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National’s use of the dog whistle and its hatred of UN conventions

Written By: - Date published: 9:22 am, May 10th, 2021 - 52 comments
Categories: International, Judith Collins, national, racism, same old national, treaty settlements, United Nations - Tags:

Who would be leader of the opposition?

It is quite a unique position in New Zealand politics.

You are handed a bull horn.  Comments are sought from you daily about all sorts of positions and the media convention is that agreement with the proposal will get you nowhere.  You have to have an opposition statement ready.  Otherwise you are not newsworthy.

And after an election spanking you have to repair your party and talk to the base.

Whether Wellington likes it or not it is the rank and file members of a party that hold it together.  Without them the party will fade into irrelevancy.

And so there is a tendency for parties to talk to their base and respect their views early on in the election cycle.

For the Labour Party this is fine.  Our base is interested in solving child poverty, doing something about climate change, creating a better, more inclusive education system, and redressing attacks on the Trade Union movement that have contributed so significantly to poverty.

For National different issues arise.  They do not like ethnic diversity, they have always thought the Treaty of Waitangi was a hindrance to good farming practices and they have a hatred of the United Nations.

Their MPs buy into this quite often.

There was a startling example two years ago when National set up a petition against the UN Global Compact on Migration.

Three months later the Christchurch Mosque massacre happened.  One of the motivations for the killer was an intense hatred of migrants.  Shortly after it happened an emotional junior staffer took the petition down.  Clearly he had a conscience.  But National tried to manufacture a false narrative that it had already taken the petition down but to their embarrassment this was quickly disproven.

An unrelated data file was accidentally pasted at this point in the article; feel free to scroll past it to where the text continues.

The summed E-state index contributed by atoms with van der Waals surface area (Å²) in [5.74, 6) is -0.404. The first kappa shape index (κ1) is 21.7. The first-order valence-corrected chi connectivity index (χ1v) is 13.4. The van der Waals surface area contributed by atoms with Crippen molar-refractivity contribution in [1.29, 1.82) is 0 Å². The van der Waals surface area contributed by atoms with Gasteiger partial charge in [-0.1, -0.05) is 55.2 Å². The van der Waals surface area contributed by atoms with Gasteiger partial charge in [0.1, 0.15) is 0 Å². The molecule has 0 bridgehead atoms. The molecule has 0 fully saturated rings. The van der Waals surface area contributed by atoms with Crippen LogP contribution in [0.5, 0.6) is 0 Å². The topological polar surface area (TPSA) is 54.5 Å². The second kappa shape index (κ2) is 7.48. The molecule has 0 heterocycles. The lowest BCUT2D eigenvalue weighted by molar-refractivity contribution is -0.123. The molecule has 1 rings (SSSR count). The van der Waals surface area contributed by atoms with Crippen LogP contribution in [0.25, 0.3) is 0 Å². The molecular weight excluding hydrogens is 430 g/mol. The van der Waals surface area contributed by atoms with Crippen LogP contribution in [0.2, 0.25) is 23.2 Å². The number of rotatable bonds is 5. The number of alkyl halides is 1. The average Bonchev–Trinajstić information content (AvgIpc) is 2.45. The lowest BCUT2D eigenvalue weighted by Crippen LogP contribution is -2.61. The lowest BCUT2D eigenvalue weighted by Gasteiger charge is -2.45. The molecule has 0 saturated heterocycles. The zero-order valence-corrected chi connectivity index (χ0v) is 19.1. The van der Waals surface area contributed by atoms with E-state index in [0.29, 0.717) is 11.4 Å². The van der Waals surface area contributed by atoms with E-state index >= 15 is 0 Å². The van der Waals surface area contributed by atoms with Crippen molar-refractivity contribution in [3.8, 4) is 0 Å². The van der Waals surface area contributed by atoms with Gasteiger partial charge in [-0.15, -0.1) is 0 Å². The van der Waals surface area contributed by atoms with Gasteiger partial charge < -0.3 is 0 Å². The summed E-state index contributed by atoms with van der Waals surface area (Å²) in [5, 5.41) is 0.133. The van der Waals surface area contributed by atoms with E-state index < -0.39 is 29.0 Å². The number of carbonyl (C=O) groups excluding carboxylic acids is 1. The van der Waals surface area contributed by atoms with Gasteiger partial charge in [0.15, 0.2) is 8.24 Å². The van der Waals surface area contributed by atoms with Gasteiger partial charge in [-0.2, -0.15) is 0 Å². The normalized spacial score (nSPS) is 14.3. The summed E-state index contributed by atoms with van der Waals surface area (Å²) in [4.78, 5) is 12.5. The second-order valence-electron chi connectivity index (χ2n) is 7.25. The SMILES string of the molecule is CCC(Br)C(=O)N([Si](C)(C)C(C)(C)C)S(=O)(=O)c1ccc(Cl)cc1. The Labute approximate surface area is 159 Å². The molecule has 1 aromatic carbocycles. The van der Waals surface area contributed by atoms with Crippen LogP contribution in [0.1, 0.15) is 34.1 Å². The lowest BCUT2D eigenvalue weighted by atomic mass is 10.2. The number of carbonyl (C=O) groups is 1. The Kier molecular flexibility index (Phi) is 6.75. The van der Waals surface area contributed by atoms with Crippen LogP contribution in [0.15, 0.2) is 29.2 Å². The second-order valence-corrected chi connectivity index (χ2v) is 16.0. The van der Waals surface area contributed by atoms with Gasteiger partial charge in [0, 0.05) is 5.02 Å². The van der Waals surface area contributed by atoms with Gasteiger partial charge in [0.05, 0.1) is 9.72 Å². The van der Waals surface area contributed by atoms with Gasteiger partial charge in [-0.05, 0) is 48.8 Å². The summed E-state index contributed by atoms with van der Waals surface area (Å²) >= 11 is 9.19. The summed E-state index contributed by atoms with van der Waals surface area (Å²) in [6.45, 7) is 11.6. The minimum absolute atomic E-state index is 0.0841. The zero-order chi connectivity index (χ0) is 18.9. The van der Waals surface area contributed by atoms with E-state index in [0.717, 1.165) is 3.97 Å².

And more recently Judith Collins has used the bull horn of the opposition leader’s office to amplify a well honed dog whistle.  There was her effort a week ago to try and claim that te Tiriti o Waitangi was nothing more than a restatement of National’s pro business principles.

Yesterday she responded to trenchant criticism by repeating the same racist trype.  Judith really believes in giving back double.

Her speech to the Lower North Island Regional Conference contained these gems all apparently because of the He Puapua report:

  • “The Government plans to give the separate Māori Health Authority the power of veto over the national health system.”
  • “The Government’s freshwater reforms have embedded Te Mana o te Wai as a ‘fundamental concept’.”
  • “The Government is consulting on a New Zealand history curriculum for students aged five to 15. The proposed curriculum is shaped around the study of the consequences of colonisation and the effects of power.”